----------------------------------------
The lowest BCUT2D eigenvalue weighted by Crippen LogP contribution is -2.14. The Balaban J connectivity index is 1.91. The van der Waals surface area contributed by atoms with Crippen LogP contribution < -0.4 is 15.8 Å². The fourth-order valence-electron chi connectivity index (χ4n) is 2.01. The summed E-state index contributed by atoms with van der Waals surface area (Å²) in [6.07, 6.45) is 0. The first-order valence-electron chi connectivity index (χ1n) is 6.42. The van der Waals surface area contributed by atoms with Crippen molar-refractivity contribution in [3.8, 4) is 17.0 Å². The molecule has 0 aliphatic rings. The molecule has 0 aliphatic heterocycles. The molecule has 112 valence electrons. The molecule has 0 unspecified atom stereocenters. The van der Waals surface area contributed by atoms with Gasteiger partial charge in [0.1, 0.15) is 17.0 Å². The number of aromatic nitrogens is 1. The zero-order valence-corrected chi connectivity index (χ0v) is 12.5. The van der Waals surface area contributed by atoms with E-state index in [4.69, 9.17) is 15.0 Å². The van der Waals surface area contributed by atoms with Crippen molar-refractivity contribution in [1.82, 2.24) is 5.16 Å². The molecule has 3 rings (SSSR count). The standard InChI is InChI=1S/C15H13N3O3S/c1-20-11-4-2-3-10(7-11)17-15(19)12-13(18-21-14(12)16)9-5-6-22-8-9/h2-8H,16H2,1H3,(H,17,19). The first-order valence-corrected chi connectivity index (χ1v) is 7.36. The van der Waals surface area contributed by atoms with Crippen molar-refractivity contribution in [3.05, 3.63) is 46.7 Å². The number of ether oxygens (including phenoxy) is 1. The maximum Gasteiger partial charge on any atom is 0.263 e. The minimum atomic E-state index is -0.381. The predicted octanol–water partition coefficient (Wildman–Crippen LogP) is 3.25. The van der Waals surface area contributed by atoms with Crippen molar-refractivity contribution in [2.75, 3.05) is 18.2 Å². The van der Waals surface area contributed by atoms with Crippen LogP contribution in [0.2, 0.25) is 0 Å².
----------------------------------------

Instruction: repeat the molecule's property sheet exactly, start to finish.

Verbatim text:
The lowest BCUT2D eigenvalue weighted by Crippen LogP contribution is -2.14. The Balaban J connectivity index is 1.91. The van der Waals surface area contributed by atoms with Crippen LogP contribution < -0.4 is 15.8 Å². The fourth-order valence-electron chi connectivity index (χ4n) is 2.01. The summed E-state index contributed by atoms with van der Waals surface area (Å²) in [6.07, 6.45) is 0. The first-order valence-electron chi connectivity index (χ1n) is 6.42. The van der Waals surface area contributed by atoms with Crippen molar-refractivity contribution in [3.8, 4) is 17.0 Å². The molecule has 0 aliphatic rings. The molecule has 0 aliphatic heterocycles. The molecule has 112 valence electrons. The molecule has 0 unspecified atom stereocenters. The van der Waals surface area contributed by atoms with Gasteiger partial charge in [0.1, 0.15) is 17.0 Å². The number of aromatic nitrogens is 1. The zero-order valence-corrected chi connectivity index (χ0v) is 12.5. The van der Waals surface area contributed by atoms with E-state index in [4.69, 9.17) is 15.0 Å². The van der Waals surface area contributed by atoms with Crippen molar-refractivity contribution in [1.82, 2.24) is 5.16 Å². The molecule has 3 rings (SSSR count). The standard InChI is InChI=1S/C15H13N3O3S/c1-20-11-4-2-3-10(7-11)17-15(19)12-13(18-21-14(12)16)9-5-6-22-8-9/h2-8H,16H2,1H3,(H,17,19). The first-order valence-corrected chi connectivity index (χ1v) is 7.36. The van der Waals surface area contributed by atoms with Crippen molar-refractivity contribution in [3.05, 3.63) is 46.7 Å². The number of ether oxygens (including phenoxy) is 1. The maximum Gasteiger partial charge on any atom is 0.263 e. The minimum atomic E-state index is -0.381. The predicted octanol–water partition coefficient (Wildman–Crippen LogP) is 3.25. The van der Waals surface area contributed by atoms with Crippen molar-refractivity contribution in [2.75, 3.05) is 18.2 Å². The van der Waals surface area contributed by atoms with Crippen LogP contribution in [0.2, 0.25) is 0 Å².